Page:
Opinion

The Dangers for the Eurozone Are All Too Real.

Nouriel Roubini

By Nouriel Roubini

By Nouriel Roubini

Faultlines in the eurozone are resurfacing. In response to a sharp widening of sovereign bond yield spreads in Italy and other states, the European Central Bank held an emergency meeting on Wednesday. Its governing council decided to work on designing a new facility to address “fragmentation risk”, or the idea that the effect of monetary policy on the 19 nations in the eurozone may vary widely, with potentially destabilising consequences.

The dangers are real. Italian long-term yields have surged from below 1 per cent at the start of the year to above 4 per cent in recent days. But fragmentation risk is not the only serious problem for the ECB. In recent months, inflation in the eurozone has also surged above 8 per cent. This is at a similar level to the US, but, unlike the Federal Reserve, the ECB plans to wait until next month to start raising interest rates. This lag behind the Fed and other central banks is due to a variety of reasons. There is more slack in labour and goods markets in the eurozone than the US as the area’s recovery from Covid-19 has been more sluggish.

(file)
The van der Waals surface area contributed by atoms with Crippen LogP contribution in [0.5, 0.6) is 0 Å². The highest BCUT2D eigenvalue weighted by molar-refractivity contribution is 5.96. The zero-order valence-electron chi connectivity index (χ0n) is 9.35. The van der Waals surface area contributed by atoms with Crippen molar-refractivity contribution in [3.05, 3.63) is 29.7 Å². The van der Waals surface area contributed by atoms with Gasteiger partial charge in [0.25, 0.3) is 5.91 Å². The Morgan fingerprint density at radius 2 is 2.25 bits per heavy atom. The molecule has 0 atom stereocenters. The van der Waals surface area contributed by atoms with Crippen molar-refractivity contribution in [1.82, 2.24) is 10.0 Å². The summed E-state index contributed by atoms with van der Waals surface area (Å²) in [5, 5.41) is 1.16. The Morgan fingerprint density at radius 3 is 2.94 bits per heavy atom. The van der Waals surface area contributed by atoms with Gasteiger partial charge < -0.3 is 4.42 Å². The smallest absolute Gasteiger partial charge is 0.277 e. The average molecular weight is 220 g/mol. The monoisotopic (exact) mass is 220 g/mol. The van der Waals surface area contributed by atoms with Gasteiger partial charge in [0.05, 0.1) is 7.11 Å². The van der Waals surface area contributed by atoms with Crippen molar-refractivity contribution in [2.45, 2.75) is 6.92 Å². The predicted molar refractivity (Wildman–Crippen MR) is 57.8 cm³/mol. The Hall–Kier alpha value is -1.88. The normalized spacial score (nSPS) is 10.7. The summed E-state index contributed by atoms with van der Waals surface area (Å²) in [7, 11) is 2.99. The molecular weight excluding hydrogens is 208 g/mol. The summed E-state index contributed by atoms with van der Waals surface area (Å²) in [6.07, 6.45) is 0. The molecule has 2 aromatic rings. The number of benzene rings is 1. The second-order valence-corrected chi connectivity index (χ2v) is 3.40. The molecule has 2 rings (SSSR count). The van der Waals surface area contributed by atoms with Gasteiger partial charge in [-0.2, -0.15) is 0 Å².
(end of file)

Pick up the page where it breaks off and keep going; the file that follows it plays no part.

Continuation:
Supply shocks, including soaring energy prices and those of other commodities following the Russian invasion of Ukraine, are a greater factor than excessive aggregate demand in driving eurozone inflation. Wage growth is more modest than in the US, and the rise in core inflation is smaller.

Read the full Financial Times article.
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Nouriel Roubini is a Professor Emeritus of Economics and International Business and the Robert Stansky Research Faculty Fellow.